Being Bisexual Taught Me That Sexual Intolerance Is A Bigger Problem Than We Realize
She slipped her arms tightly around my waist and pulled my body close to hers with a smile. The warmth of her body made it hard to let go. I could feel my heart begin to pound and my face grow warm as I blushed with surprise and uncertainty.
There was no misreading the signals. As she slowly traced her fingers across the small of my back, the air grew thick with sexual tension and arousal. This was not our usual “text me later” way of saying goodbye. This was better.
My chest was heaving with anxiety and excitement as she rested her head gently against it. All I could think in that moment was that I never wanted her to let me go. My mind battled morals, while my body responded as if it knew exactly what to do.
Maybe that’s the point (according to some): I should have been ashamed, offended or even appalled, by merely the thought of a same-sex relationship. Maybe I should have spoken to a minister, claimed to have had an emotional breakdown or a quarter-life crisis.
Maybe I should have blamed drugs, alcohol, social networks or the media — anything other than the truth seemed preferable. The truth was this: I was experiencing “gay love,” and I didn't even attempt to resist it.
I wanted to feel love so desperately that I ravished each drop of affection she could give. I indulgently drank as if I had just returned from an extensive journey through the desert and only she could supply the water to quench my thirst.
Last week, I was straight. This week, I kissed a girl. Then, I kissed her again; she slept in my bed.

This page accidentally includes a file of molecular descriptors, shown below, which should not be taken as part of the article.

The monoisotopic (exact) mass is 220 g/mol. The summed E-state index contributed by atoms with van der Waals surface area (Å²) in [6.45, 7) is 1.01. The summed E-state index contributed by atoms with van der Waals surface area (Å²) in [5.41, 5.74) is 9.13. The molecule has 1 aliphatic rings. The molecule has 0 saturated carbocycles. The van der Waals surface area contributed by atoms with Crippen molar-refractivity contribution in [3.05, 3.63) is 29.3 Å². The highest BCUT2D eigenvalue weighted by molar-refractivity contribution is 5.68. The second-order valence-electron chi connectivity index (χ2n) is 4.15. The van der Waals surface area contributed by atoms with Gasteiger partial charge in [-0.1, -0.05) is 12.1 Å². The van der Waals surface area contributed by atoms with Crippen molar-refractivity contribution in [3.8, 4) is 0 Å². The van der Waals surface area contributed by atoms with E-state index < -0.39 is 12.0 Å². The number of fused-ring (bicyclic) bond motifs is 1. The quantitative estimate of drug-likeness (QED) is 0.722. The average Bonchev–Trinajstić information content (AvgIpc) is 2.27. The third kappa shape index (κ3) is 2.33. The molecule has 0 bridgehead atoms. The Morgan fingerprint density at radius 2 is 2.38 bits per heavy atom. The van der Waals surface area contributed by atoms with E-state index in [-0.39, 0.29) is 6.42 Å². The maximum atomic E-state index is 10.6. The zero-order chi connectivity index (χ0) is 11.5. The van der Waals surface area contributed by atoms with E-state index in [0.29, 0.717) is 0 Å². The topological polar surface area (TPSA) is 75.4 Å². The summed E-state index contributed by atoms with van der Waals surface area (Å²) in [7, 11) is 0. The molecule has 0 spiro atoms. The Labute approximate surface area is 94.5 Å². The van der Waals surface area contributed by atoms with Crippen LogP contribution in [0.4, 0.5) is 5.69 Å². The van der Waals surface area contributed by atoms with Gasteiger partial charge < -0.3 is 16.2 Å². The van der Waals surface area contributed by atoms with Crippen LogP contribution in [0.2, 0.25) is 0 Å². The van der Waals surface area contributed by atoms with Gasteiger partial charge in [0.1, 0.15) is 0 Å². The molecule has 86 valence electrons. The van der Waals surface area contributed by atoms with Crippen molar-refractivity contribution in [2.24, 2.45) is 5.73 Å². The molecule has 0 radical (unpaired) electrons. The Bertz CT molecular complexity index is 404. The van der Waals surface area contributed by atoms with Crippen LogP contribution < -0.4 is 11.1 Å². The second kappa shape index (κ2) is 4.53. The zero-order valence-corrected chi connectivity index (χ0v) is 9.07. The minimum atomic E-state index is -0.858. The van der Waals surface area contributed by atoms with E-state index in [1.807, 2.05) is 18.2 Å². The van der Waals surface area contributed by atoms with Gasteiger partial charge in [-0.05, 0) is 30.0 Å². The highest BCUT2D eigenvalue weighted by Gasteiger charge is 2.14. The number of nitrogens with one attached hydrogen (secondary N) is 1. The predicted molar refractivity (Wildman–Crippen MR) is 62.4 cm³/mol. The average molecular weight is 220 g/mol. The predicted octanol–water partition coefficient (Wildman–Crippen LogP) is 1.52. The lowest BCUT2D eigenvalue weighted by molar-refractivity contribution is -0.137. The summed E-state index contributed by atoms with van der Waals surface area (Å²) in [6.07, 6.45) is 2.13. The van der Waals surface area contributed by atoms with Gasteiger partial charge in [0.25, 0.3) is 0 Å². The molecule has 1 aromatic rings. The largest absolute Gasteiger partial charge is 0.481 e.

She stayed five years after that.
The Sex Was Hot
The sex was beyond words at times: ardent, breathtaking, unreal. It was a whole new world, and I was a desolate vessel that hungered for affection of the mind, body and soul.
It was never about having sex with a woman. It was about an unfathomable, compassionate abyssal connection; the complete understanding of someone else. It was intellectual stimulation, late-night conversations, favorite songs and laughing throughout the night, all the way until dawn.
It was the dream of a home, a family and a future. I could see it all in her eyes, as I weakly surrendered to the lure of her warmth and desire. She gazed into my eyes, as if she was lost and knew I had gone astray, too — long before she had ever ventured.
I could hear her soul calling out to mine in a soft whisper: “We can still find our way if we travel together!”
I was hooked. She was the fix that I needed, and I was in love with the drug.
Yes — I Used To Be A Lesbian
This is the point where many of us stop reading. But, what if we didn’t? What if we inquired and questioned, then we stuck around to listen to the answers? What keeps us from connecting and relating to one another?
Fear — our loyal companion. We avoid asking the hard questions because we're afraid of the responses we might receive. And plus, many of us have already rendered our own opinion as facts, selfishly relishing in our “right” to judge and exercising it to the fullest extent.
The Gay Bed
The LGBT community shouts, “Equality!” “Rights!” “Love is love!” “We are all the same!” Then, year after year, we gather to parade our diversity in the middle of the street. We throw beads and candy. We crank up the music. We raise our beers, makes our toasts and cheer. We print “pride” on flashy posters and paint our faces with glittering colors for the world to see.